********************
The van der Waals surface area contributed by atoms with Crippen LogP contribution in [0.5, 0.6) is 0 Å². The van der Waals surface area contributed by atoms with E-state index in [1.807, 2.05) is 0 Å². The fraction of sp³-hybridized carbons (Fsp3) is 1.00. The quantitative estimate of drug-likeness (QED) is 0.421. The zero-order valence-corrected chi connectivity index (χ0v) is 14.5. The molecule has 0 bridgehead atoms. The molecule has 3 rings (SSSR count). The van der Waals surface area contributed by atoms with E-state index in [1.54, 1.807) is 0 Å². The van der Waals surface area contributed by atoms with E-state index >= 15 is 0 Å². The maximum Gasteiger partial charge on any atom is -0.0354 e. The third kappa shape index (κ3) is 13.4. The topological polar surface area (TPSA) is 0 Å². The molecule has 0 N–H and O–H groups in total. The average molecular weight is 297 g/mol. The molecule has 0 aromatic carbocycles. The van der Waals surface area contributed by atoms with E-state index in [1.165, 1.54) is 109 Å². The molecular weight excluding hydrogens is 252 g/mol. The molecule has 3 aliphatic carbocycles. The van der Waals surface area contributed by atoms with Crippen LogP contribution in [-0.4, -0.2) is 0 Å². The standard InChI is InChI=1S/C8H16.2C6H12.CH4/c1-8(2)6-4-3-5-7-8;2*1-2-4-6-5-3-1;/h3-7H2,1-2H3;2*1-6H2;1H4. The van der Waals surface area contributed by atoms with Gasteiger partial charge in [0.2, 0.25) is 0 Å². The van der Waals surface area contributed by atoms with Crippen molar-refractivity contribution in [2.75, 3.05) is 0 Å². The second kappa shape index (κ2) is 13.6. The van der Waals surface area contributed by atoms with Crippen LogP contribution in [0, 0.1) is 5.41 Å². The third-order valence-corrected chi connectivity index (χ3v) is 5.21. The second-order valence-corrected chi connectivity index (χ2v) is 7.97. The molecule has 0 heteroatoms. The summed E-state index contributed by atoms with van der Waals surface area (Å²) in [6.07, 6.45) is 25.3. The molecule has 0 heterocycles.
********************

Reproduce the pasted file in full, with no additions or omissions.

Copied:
The van der Waals surface area contributed by atoms with Crippen LogP contribution in [0.5, 0.6) is 0 Å². The van der Waals surface area contributed by atoms with E-state index in [1.807, 2.05) is 0 Å². The fraction of sp³-hybridized carbons (Fsp3) is 1.00. The quantitative estimate of drug-likeness (QED) is 0.421. The zero-order valence-corrected chi connectivity index (χ0v) is 14.5. The molecule has 0 bridgehead atoms. The molecule has 3 rings (SSSR count). The van der Waals surface area contributed by atoms with E-state index in [1.54, 1.807) is 0 Å². The van der Waals surface area contributed by atoms with E-state index >= 15 is 0 Å². The maximum Gasteiger partial charge on any atom is -0.0354 e. The third kappa shape index (κ3) is 13.4. The topological polar surface area (TPSA) is 0 Å². The molecule has 0 N–H and O–H groups in total. The average molecular weight is 297 g/mol. The molecule has 0 aromatic carbocycles. The van der Waals surface area contributed by atoms with E-state index in [1.165, 1.54) is 109 Å². The molecular weight excluding hydrogens is 252 g/mol. The molecule has 3 aliphatic carbocycles. The van der Waals surface area contributed by atoms with Crippen LogP contribution in [-0.4, -0.2) is 0 Å². The standard InChI is InChI=1S/C8H16.2C6H12.CH4/c1-8(2)6-4-3-5-7-8;2*1-2-4-6-5-3-1;/h3-7H2,1-2H3;2*1-6H2;1H4. The van der Waals surface area contributed by atoms with Gasteiger partial charge in [0.2, 0.25) is 0 Å². The van der Waals surface area contributed by atoms with Crippen molar-refractivity contribution in [2.75, 3.05) is 0 Å². The second kappa shape index (κ2) is 13.6. The van der Waals surface area contributed by atoms with Crippen LogP contribution in [0, 0.1) is 5.41 Å². The third-order valence-corrected chi connectivity index (χ3v) is 5.21. The second-order valence-corrected chi connectivity index (χ2v) is 7.97. The molecule has 0 heteroatoms. The summed E-state index contributed by atoms with van der Waals surface area (Å²) in [6.07, 6.45) is 25.3. The molecule has 0 heterocycles.